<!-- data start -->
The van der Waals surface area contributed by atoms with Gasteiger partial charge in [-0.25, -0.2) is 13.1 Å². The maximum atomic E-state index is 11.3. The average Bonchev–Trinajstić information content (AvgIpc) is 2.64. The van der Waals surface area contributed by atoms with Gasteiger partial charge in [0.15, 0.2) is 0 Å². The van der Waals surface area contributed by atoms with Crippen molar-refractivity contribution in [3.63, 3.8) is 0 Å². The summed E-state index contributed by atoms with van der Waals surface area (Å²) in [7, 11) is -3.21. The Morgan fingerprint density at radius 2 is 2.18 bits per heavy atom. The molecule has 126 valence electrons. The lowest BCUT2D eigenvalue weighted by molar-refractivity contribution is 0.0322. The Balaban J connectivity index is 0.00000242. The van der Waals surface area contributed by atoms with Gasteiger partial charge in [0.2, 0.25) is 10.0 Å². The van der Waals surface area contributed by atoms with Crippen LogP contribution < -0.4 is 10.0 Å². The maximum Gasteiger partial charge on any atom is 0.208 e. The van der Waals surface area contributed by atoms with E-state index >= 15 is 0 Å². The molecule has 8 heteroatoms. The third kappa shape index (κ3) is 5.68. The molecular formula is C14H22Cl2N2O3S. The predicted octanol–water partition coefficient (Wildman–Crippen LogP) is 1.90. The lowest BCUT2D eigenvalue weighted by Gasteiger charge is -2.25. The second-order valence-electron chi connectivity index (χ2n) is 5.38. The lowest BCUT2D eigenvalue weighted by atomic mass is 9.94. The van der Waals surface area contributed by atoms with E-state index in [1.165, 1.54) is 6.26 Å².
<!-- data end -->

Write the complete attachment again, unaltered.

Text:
The van der Waals surface area contributed by atoms with Gasteiger partial charge in [-0.25, -0.2) is 13.1 Å². The maximum atomic E-state index is 11.3. The average Bonchev–Trinajstić information content (AvgIpc) is 2.64. The van der Waals surface area contributed by atoms with Gasteiger partial charge in [0.15, 0.2) is 0 Å². The van der Waals surface area contributed by atoms with Crippen molar-refractivity contribution in [3.63, 3.8) is 0 Å². The summed E-state index contributed by atoms with van der Waals surface area (Å²) in [7, 11) is -3.21. The Morgan fingerprint density at radius 2 is 2.18 bits per heavy atom. The molecule has 126 valence electrons. The lowest BCUT2D eigenvalue weighted by molar-refractivity contribution is 0.0322. The Balaban J connectivity index is 0.00000242. The van der Waals surface area contributed by atoms with Gasteiger partial charge in [0.2, 0.25) is 10.0 Å². The van der Waals surface area contributed by atoms with Crippen LogP contribution < -0.4 is 10.0 Å². The maximum Gasteiger partial charge on any atom is 0.208 e. The van der Waals surface area contributed by atoms with E-state index >= 15 is 0 Å². The molecule has 8 heteroatoms. The third kappa shape index (κ3) is 5.68. The molecular formula is C14H22Cl2N2O3S. The predicted octanol–water partition coefficient (Wildman–Crippen LogP) is 1.90. The lowest BCUT2D eigenvalue weighted by Gasteiger charge is -2.25. The second-order valence-electron chi connectivity index (χ2n) is 5.38. The lowest BCUT2D eigenvalue weighted by atomic mass is 9.94. The van der Waals surface area contributed by atoms with E-state index in [1.165, 1.54) is 6.26 Å².